4th of the Books I've Never Read - Warlight, Michael Ondaatje, Fiction
This novel travelled with me from Vietnam to Vienna, but the plane journeys and time in hotels still didn’t help. The book started well, with a suspense-filled introduction set in the aftermath of the Second World War. Nathaniel tells the story of his days when his parents left him, and his sister in the care of an assumed petty criminal as they spent a year in Singapore. Nathaniel befriends his guardian’s acquaintance known only as The Moth and a prostitute.
This book was longlisted for the 2018 Man Booker prize, but I never felt as though I was reading a longlisted novel. I’ve never felt let down by any of the books nominated for the award (I’ve not read every book ever listed, but I usually set my reading lists by them.) However, Warlight didn’t live up to expectations. I found it slow-moving and lacklustre at times. The first chapter drew me in, but the following pages didn’t hold my attention.
Although the writing failed to impress, the story itself captivated me, and I find myself wondering what happens every time I catch a glimpse of the book. If I find myself without a book to read, then I may pick this one up and find out what happens to Nathaniel. I know his parents were spies, but there’s something mysterious about the plot. One day, I may cross this book of the list, but right now, it seems unlikely, Even if better minds than mine, have deemed this book a worthy read. Maybe, I’m wrong.
5th of the Books I've Never Read - The Origin of Species, Charles Darwin, Non-Fiction
This is a book everyone should read but never does. In all honesty, I never really started this book. It came coupled with the Voyage of the HMS Beagle which I did read to the end, but it felt like reaching the middle of a vast epic and having to start again.
The Voyage of the HMS Beagle describes Darwin’s adventures as he sailed around the world collecting data and specimens that would eventually help him develop the theory of evolution which he laid out in The Origin of Species. The text contains incredible descriptions of flora and fauna, as well as different cultures from the new world. What’s interesting about Darwin’s diary is the insight into the Victorian mind when most of today’s world still felt new. Europeans have only known about the Americas for 400 years, which compared to how long we’ve had civilisation, equates to about five minutes.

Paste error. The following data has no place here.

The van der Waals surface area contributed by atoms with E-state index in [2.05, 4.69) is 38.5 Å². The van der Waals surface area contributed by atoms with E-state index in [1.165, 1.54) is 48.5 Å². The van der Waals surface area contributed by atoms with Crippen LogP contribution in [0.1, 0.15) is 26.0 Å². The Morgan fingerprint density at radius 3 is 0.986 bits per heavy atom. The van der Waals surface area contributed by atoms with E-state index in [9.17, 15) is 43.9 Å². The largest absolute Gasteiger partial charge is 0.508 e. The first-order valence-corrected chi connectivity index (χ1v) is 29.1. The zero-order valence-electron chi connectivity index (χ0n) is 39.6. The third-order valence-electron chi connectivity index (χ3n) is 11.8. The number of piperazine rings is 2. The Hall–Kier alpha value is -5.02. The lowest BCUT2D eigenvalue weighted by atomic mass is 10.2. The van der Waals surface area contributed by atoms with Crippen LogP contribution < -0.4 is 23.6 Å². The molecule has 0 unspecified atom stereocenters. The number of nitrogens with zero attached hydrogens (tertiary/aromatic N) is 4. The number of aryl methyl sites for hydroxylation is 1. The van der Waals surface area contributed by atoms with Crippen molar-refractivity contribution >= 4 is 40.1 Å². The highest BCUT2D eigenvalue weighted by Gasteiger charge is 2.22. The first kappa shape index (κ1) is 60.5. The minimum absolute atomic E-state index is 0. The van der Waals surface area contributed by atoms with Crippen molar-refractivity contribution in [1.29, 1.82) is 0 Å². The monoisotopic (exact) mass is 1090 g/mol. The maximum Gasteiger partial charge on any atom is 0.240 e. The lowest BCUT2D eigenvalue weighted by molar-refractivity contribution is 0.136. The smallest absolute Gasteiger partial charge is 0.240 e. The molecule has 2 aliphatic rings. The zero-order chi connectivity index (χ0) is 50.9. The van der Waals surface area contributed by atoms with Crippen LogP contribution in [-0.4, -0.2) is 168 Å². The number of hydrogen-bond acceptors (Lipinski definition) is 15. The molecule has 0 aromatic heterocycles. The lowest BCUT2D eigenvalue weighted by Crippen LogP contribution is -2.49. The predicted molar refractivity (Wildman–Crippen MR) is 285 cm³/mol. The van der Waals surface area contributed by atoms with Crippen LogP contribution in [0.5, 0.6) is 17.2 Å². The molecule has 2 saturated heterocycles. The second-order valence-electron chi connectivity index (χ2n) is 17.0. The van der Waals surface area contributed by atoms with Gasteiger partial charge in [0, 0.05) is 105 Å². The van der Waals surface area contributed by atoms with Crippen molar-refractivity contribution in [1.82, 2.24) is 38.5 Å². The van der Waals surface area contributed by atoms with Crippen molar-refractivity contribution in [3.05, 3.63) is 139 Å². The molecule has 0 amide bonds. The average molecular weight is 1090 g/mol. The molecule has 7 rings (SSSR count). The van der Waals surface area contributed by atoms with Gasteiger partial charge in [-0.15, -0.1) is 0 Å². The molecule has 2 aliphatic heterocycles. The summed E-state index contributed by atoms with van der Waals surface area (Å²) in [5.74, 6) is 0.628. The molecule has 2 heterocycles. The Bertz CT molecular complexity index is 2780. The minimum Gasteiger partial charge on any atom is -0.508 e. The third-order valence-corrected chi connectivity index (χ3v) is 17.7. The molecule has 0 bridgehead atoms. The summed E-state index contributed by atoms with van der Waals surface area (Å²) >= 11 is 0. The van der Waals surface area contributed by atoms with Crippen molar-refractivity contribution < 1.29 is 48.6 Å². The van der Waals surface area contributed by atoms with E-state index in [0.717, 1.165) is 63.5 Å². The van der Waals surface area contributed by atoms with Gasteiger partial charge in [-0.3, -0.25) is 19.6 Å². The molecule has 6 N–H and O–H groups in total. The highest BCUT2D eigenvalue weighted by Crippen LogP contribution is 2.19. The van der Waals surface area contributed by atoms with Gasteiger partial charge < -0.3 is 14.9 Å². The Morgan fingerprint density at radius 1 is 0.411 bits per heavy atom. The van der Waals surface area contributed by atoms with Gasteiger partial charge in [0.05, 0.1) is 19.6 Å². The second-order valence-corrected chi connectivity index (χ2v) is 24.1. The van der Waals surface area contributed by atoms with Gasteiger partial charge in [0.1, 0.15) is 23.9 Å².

The second part of the two-book collection is something I’ve wanted to read for a long time, but like most of the books I want to read again, time prevents me. I’ll read this book at some point, not for any literary merit, or any educational reasons (the theory of evolution is one of the most studied aspects of science, so knowledge is everywhere) but because I want to read the original groundbreaking works of one of sciences greatest minds.
At its publication, Great Britain was a conservative, religious society and controversy followed its release. However, it’s a part of history, not British history, but human history. The phrase “changed the world” is often overused, but if any piece of literature deserves the accolade, it’s this one. It’s a book I’m ashamed to admit that I’ve left to gather dust on a bookshelf and the one book I want to cross off this list before its too late.